The steps to running a successful Scrum project are presented in the following image, together with other activities needed to complete the project.
With Scrum Methodology, you start by looking at the scope, product backlog, and design. The next step entails getting into sprint mode, automating and reviewing your sprints. Finally, everything ends with software that users can benefit from.
Extreme Programming (XP)
Extreme Programming (XP) is a specific agile software development framework. The main aim of XP is to help the team produce higher-quality software while using less time to manage project releases and satisfy customers’ needs.
Extreme Programming mandates the following project-related activities and principles:
- Maintain constant communication with an emphasis on face-to-face discussions, coupled with whiteboard drawing.
- Do the simplest thing that works with a focus on doing only what’s necessary and addressing only the current project requirements.
- Provide regular feedback with an emphasis on the build-gather-adjust work cycle. The team builds a feature, gathers feedback about the feature, and adjusts the feature based on the feedback.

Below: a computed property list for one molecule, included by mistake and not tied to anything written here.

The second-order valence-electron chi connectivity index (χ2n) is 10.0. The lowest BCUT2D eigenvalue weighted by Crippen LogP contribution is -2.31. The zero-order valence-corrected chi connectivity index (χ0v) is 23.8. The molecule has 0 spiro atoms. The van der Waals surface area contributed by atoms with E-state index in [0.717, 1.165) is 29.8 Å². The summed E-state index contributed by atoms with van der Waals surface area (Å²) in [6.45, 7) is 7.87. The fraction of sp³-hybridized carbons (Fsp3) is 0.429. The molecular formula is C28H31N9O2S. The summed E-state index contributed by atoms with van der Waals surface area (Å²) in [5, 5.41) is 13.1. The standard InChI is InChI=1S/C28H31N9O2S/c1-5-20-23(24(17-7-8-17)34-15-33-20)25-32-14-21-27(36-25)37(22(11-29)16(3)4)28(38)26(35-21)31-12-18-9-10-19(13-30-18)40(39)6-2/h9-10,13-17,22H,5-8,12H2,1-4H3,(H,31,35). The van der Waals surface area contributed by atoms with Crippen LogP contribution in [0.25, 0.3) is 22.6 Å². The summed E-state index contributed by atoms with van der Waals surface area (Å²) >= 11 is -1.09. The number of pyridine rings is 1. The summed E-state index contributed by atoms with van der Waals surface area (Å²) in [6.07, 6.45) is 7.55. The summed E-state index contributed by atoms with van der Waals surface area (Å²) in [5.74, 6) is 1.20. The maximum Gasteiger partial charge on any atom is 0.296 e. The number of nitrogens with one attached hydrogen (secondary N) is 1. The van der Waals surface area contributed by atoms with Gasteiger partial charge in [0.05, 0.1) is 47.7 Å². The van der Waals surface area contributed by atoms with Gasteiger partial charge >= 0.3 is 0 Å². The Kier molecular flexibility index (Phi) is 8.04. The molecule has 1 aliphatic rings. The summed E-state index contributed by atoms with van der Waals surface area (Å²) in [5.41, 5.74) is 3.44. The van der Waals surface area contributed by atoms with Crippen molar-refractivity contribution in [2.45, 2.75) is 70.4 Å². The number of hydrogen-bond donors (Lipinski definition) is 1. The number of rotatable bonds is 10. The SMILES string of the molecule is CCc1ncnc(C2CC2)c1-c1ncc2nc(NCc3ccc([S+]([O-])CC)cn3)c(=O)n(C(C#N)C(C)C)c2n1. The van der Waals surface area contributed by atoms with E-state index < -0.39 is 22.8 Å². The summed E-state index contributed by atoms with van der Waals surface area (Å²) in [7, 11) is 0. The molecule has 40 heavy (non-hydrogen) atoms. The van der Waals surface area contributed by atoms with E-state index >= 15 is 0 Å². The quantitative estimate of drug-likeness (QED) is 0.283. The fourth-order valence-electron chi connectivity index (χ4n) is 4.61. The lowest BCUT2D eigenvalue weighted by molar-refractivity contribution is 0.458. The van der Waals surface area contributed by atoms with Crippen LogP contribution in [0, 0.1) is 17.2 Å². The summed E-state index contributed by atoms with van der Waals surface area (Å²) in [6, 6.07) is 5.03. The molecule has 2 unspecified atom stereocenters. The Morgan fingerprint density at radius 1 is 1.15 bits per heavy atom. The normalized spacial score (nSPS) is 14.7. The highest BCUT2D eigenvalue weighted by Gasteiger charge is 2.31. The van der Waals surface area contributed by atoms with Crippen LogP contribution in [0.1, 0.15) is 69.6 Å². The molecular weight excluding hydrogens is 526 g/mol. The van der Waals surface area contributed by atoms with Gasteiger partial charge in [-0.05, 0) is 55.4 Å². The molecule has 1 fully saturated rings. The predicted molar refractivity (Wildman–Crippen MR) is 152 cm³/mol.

- Act with courage with a focus on accepting difficulties, acting on feedback, reacting quickly, and asking controversial questions when needed.
- Promote respect with an emphasis on providing respectful feedback to others and accepting respectful feedback from others.
How to use Extreme Programming (XP)?
To make sure you are using Extreme Programming correctly, follow the steps:
- Plan — this is where a customer writes user stories, which is a brief explanation of customer requirements for particular features.
- Communicate — since project management is mostly about communication, the next step is where the project manager builds a smooth-running team.
- Restructure and iterate — start from the easiest design first and move on to the complex ones. Create smaller and more manageable components to keep your code brief but comprehensive.
- Code — now is the time to implement code. Since XP uses the Collective Ownership model, it’s not dependent on individual developers, and the code is owned collectively.
- Review and test — finally, every step of the process must go through thorough and repetitive testing prior to code release. This is where pair negotiation and pair programming are essential.
What is Extreme Programming (XP) best for?
Extreme Programming is best for:
- Dynamic, ever-changing software development projects,
- Co-located development teams, and
- Risky projects with fixed time frames.
Visual representation of Extreme Programming (XP)
You can see the steps explained below, including the last stage — pair programming. Pair programming allows team members to work in pairs on a single computer. This strengthens collective ownership, helping team members learn from each other.
The Waterfall Technique